The annual meeting of the Delta Montrose Electrical Association focused on the usual difficulties with the co-op’s electricity supplier, Tri-State, as well as a new initiative to extend broadband as well as electricity to members. But there was also an emphasis on renewable energy, and on the history of the 75-year-old member-owned company.
Back in 1938, the first board of directors of the precursor to the Delta Montrose Electric Association had two women serving on it. Today there’s only one woman, but she’s the president. Nancy Hovde spoke about the boldness of early DMEA directors, and compared their visionary actions to those of the current board’s decision to build on their broadband capacity to provide internet service in Delta and Montrose counties.
“On May 28th of this year,” said Hovde, “after recognizing that DMEA’s service territory is one of the most underserved areas of the country for broadband, the DMEA board approved spending up to $3.9 million to string fiber optics to DMEA’s substations. DMEA realized we are in a unique position, where we own fiber assets, and can install enough additional capacity over what DMEA needs at a low cost. Whereas private industry, just like in the 30s, has been unwilling to make the much needed investment to improve reliability and lower prices.”
As keynote speaker, renewable energy expert Randy Udall praised DMEA’s South Canal hydro-electric project, which will provide renewable energy to the coop, and talked about the falling prices of solar and wind energy. But his favorite subject was the methane capture at the West Elk mine.
“In November last year, we had the dedication of the first coal mine methane to electricity project west of the Mississippi,” said Udall. “This is at the Elk Creek Mine above Somerset. I think somebody mentioned that the three mines around Somerset provide one percent of America’s coal, and coal’s been mined here for more than a hundred years.”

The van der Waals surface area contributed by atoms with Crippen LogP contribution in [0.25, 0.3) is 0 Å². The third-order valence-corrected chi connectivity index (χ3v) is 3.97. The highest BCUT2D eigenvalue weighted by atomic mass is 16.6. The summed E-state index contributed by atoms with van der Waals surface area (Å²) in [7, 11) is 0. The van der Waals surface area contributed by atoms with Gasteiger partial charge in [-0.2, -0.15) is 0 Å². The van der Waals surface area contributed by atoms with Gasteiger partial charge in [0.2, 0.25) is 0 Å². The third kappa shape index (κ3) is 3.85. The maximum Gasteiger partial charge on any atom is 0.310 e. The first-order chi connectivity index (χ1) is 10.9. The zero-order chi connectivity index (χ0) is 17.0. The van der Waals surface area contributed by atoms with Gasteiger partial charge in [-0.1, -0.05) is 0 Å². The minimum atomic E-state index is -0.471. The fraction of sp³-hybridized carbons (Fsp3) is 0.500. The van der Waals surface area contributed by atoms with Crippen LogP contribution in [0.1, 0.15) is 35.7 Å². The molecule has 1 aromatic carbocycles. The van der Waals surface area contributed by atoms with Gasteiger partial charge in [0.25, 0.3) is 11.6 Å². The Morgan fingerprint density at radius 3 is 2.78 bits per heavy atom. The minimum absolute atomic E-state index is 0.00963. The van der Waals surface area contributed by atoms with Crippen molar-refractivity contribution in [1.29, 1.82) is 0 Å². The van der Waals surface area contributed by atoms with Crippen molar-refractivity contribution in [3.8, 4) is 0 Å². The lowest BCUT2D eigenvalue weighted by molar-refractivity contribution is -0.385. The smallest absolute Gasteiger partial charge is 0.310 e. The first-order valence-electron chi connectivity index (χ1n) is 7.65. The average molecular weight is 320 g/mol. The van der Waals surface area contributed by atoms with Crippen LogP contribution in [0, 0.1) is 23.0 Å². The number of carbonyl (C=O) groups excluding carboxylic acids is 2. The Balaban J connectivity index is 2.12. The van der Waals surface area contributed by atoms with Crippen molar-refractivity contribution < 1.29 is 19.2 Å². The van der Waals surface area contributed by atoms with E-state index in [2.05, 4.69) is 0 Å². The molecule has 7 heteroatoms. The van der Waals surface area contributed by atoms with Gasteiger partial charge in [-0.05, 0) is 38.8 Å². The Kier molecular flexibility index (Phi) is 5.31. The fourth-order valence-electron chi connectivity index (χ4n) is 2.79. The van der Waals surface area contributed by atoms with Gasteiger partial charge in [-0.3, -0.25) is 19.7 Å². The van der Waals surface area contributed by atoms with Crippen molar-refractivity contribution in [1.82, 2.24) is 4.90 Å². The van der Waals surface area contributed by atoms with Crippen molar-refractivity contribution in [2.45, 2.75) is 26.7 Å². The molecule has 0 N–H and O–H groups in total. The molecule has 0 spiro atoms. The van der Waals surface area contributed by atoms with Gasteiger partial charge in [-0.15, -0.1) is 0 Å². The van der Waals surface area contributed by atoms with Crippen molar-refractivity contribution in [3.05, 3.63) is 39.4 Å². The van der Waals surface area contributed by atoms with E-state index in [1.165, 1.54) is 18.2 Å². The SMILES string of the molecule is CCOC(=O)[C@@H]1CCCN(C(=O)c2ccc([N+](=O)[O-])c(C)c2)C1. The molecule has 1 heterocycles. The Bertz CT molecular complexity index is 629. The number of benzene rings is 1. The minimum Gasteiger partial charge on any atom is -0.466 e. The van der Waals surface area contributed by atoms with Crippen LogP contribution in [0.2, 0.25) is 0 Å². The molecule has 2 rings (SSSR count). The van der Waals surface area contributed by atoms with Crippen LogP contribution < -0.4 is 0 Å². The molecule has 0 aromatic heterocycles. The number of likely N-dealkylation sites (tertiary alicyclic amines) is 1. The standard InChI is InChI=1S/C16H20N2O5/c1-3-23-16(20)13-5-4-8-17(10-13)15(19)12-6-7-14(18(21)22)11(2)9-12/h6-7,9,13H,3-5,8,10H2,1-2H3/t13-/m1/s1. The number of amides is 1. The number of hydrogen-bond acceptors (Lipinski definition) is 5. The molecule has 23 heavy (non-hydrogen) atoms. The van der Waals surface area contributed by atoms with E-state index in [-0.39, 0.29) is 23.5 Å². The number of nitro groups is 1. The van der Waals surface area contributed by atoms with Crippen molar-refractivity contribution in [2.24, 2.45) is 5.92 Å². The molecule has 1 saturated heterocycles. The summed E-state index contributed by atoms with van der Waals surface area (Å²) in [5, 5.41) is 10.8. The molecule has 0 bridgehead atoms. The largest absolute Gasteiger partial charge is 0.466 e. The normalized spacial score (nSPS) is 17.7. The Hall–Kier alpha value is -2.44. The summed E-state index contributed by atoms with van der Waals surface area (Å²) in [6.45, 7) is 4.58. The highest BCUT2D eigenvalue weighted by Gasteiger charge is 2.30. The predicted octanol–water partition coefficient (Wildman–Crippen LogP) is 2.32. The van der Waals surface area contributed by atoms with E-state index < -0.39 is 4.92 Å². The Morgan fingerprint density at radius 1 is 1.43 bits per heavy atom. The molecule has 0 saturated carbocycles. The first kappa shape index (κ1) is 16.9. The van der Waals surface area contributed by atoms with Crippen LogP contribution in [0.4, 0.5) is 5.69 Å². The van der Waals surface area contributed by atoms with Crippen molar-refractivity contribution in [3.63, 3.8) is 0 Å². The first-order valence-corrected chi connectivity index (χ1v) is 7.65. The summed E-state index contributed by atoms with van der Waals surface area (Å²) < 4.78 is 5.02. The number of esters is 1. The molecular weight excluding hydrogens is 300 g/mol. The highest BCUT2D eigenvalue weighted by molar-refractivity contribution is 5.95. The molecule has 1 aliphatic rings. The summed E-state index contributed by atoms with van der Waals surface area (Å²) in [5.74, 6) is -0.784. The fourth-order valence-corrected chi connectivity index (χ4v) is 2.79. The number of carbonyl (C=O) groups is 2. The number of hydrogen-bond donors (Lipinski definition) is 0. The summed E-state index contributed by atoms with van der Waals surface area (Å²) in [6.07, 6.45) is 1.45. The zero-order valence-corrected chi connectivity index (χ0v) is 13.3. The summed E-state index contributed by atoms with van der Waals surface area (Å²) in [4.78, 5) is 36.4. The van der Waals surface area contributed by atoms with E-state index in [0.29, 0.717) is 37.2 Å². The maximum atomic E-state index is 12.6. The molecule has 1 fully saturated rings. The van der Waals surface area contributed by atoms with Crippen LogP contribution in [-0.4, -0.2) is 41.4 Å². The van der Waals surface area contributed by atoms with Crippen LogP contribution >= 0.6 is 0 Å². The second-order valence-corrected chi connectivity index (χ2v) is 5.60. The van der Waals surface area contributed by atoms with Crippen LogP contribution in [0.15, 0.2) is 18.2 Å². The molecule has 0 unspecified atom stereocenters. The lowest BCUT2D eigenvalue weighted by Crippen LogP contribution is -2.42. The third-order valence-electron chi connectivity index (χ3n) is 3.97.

Udall continued, “And the mines have been venting a lot of methane, and they need to do that, no one has any objection, federal law requires them to do it, but this methane is a powerful greenhouse gas and it’s also a very valuable natural resource. The total methane, if you could capture it and put it to use, is worth about $10 million a year. On pound of CH4 or methane has the same warming impact as 21 pounds of carbon dioxide, so if we really get serious about trying to slow climate change, we’re really gonna focus as a society on methane. Senate bill 252 which was very controversial didn’t really recognize that coal mine methane from a climate perspective is four times better than generating a megawatt hour from wind or solar or biomass. It’s the first thing you oughta do, the best bang for your buck.”
Finally, it was time to hear the election results. They were predictable. For the seat representing the North Fork, outspoken Democrat Ed Marston was defeated by former Republican county commissioner Olen Lund by more than 1100 votes. Incumbent Tony Prendergast defeated Kay Heinschel by about 800 votes in the Crawford region, and Jim Elder beat Erica Lewis-Kennedy by more than 1200 votes in the Montrose district. Of the more than 30,000 households in the membership, 6,675 valid ballots were cast in the election, and about 100 people attended the annual meeting.